“And, I lost.

“Initially, I was going to turn down the opportunity at a redo. I don’t need any pity, I don’t need any favors, and the only Luck that I believe in is my best friend, who died in an alley to gang violence, God rest his soul. And, despite what it looked like? My trophy mantle is full. I could’ve come out here and scoffed at the notion that I was a loser. But, the truth of the matter is, in this particular situation, I am.

“I lost … and, it hurts like hell. And, if losing in the first round of this prestigious tournament doesn’t make me a loser, I damn sure feel like one. And, this is a feeling that I haven’t felt it in a very long time – two thousand and one, to be exact.

“Back then, I took my ball and went home. I left this industry feeling incomplete, unappreciated, unwanted and unloved. I looked at my peers, the guys that I looked up to, the guys that I strived to be better than, and thought that I was able to do the same things that they could, if not better, had I been given the opportunity, and somehow convinced myself that somebody in the background, pulling all the levers, directing the professional wrestling machine was somehow out to get me. But, I was lying to myself. I didn’t own up to the fact that I simply wasn’t good enough because in doing that, I’d have had to look in the mirror and address the fact that I wasn’t where I told myself I was, and that’s humbling.

“And, if I stood in front of this camera and told you that things would change, that I’ve found the solution to success in this tournament, just because I was granted a second opportunity, I’d still be lying.

“You want the truth, Chad?

“Well, the truth is this… I became King, through something called ‘King of the Cage’, and I stayed King because others said I wasn’t. The cage is where I’m most comfortable, and these single elimination, hyped filled tournaments are where I’m least. I enter these tournaments because I convince myself, that after years and years of success, that I’m still not on the level of my peers – peers that have already accepted me, mind you – and that I won’t be until I win something of this magnitude. But, the reality of the situation is this, the slights, the self-doubt, it’ll never end. The issue isn’t my ability, or the fact that I’m overlooked, or that I’m not seen as an equal … the real underlying issue lives and dies with ME. And, I now understand that.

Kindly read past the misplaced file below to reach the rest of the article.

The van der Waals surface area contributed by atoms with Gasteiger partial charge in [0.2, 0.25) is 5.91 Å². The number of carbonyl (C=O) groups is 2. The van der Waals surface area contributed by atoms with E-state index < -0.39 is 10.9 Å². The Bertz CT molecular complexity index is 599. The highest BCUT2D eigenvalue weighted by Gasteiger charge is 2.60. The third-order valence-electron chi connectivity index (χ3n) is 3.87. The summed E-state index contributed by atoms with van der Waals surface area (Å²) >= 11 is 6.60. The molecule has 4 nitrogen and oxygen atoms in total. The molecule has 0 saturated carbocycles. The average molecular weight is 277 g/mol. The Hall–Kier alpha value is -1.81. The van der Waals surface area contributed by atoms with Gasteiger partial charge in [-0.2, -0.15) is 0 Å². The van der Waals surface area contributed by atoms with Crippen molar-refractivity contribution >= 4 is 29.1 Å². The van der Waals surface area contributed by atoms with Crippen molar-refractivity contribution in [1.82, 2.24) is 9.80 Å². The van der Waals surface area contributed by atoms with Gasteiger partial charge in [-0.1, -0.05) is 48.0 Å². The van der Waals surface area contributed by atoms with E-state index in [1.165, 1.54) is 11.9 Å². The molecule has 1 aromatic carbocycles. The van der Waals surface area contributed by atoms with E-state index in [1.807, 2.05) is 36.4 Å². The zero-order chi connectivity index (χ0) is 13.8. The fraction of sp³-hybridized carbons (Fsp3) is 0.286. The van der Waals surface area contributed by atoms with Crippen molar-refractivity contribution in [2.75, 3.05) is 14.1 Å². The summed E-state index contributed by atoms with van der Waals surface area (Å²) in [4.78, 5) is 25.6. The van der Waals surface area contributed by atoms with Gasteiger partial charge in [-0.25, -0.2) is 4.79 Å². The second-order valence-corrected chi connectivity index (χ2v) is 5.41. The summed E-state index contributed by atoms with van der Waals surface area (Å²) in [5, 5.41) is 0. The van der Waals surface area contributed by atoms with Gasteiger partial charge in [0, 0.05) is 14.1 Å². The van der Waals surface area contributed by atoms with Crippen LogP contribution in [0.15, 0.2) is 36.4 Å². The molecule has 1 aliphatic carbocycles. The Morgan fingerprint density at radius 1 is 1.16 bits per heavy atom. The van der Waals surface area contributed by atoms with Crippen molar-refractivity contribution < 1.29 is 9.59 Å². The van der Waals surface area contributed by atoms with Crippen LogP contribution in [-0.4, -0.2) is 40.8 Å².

“And, these tournaments – as much as my pride and ego would like for me to forego my next statement – frighten the shit out of me. And, so I built up a false sense of security, told myself that there was no way a man of my stature could lose as early as I did, and used my gift of gab as a defense mechanism. I told Jason Murray all the right things … that he stood no chance, because I wanted him to believe he stood no chance, because if I could get into his head, half the battle was already won.

“But, like I said… I was lying to myself. What I failed to realize was that this tournament had already gotten into my head, and all that was left was for the Vultures to circle my corpse and pick the remains.

“What I should’ve told Murray was that on any given day, anything can happen. That my experience simply meant that I knew what it took to put myself in position to do great things, but none of that mattered unless I finished the job. What I should’ve told Jason was that I was terrified of losing in the first round. I should’ve embraced that fear, I should’ve used it as a motivator, and I should’ve capitalized on my heightened senses, and won that match.

“So, let me correct all of my prior wrongs with you.

“Chad, I tell people that I am the best wrestler in the world, not because it sounds cool, but because I’ve gone out and proven it. But, I’m not immune to stupidity, and mistakes, and if I overlook you like I convinced myself to overlook my last opponent, I’m going to take that same walk of shame I took last week, as you stand in that ring, arms raised in victory.

“I know that you’re good, you wouldn’t be here if you weren’t … you wouldn’t have made it farther than I did, if there wasn’t something there. But I’d also be lying if I didn’t say that I believe that I’m better than you. In every way imaginable, and that the only way I’ll lose to you is if I beat myself. These tournaments have never been my friend, they are the last great obstacle that I must clear in order to achieve all that I’ve dreamed of achieving in this industry. I didn’t become a wrestler because I stumbled on it, or because I needed fast money. My skills, my abilities are God given, and even though that’s not the reason I’m going to win ULTRATITLE … it’s the reason I’m going to beat you in the center of that ring.

“I’m going to figure this tournament out, just like I figured out how to break through that glass ceiling, earn the respect of the greatest wrestlers in the world, and the admiration of billions of people across the country. And, this time, I’m going to do it the right way.

“I’ll see you very soon, sir. Bring your construction boots, it’s going to be a very rough day at the office for you.”